The answer is twofold. On one hand, Old Man Gloom have, with no, yet again accomplished what they last achieved on Christmas. It really is wonderful to once more have the opportunity to digest their signature spacey, sludge-influenced hardcore, and they have not regressed a single step since they were last active. In fact, they have not progressed or sidestepped either. NO shows they doing nearly exactly what they were doing in 2004, and while this lack of progression may be a turnoff for some new fans, those who have followed them for a while will probably already be so enamored with what they already sound like that it won't matter that NO is really not all that different from what they have done before. There certainly is something to be said for this perspective. With every one of this record's nine tracks, Old Man Gloom once again prove how good they are at what they do. Ambient pieces like opener 'Grand Inversion' give way to plodding, sludgey romps like 'Common Species' in a glorious balance of aggression and introspection. The latter is one of the album's four tracks clocking in over eight minutes, and while it is undeniably a good listen, Old Man Gloom are arguably at their best when working in short form. The two-and-a-half minute 'Regain/Rejoin' is an absolute home run, with its bass-heavy Southern riffing accentuated by major key leads and Aaron Turner's always-fantastic barks, while cuts like the four-minute 'The Forking Path' provide the perfect proportions of furious hardcore and peaceful soundscapes....full text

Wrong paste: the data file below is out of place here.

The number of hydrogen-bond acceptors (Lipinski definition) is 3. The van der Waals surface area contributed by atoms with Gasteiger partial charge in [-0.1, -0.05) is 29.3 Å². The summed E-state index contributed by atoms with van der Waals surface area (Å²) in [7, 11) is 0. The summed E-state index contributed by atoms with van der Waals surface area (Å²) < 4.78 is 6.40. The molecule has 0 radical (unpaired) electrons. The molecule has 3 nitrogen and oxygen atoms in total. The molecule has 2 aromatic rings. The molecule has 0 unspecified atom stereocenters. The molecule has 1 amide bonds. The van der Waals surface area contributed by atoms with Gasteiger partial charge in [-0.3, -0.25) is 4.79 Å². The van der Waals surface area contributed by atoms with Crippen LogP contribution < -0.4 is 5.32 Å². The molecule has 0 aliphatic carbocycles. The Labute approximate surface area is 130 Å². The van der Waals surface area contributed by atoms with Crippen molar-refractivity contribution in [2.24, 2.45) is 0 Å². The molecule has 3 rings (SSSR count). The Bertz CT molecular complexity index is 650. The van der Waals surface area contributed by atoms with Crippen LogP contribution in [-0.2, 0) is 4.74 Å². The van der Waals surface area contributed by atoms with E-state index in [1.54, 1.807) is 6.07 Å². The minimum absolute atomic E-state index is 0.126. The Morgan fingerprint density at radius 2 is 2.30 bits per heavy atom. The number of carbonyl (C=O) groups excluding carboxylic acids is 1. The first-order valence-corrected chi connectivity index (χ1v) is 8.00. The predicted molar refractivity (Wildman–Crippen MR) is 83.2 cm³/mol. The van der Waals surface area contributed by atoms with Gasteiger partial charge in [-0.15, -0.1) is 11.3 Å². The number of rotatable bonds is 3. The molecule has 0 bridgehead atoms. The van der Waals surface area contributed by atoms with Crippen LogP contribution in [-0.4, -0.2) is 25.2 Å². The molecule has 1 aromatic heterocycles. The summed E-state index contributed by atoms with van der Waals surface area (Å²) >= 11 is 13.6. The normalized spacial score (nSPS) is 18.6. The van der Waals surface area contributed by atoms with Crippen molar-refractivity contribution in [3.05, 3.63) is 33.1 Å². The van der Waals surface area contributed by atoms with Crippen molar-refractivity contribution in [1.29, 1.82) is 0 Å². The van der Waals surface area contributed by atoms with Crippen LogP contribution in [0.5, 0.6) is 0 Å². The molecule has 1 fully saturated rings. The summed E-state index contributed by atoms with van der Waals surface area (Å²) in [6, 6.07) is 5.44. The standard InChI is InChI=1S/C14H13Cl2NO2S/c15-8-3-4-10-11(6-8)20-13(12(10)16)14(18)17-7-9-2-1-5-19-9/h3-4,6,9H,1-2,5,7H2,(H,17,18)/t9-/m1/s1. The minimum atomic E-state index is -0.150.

LouderthanwarOld Man Gloom have been silent for almost a decade now. Their last release was the blistering ‘Christmas’ from 2004 and their absence has seen the rise of both pretenders and contemporaries within their field. The brainchild of Isis frontman Aaron Turner, Old Man Gloom also consists of Nate Newton from Converge and Caleb Scofield from Cave In (amongst others). The Converge connection is further solidified by the presence of Kurt Ballou on production, at which he excels himself once again.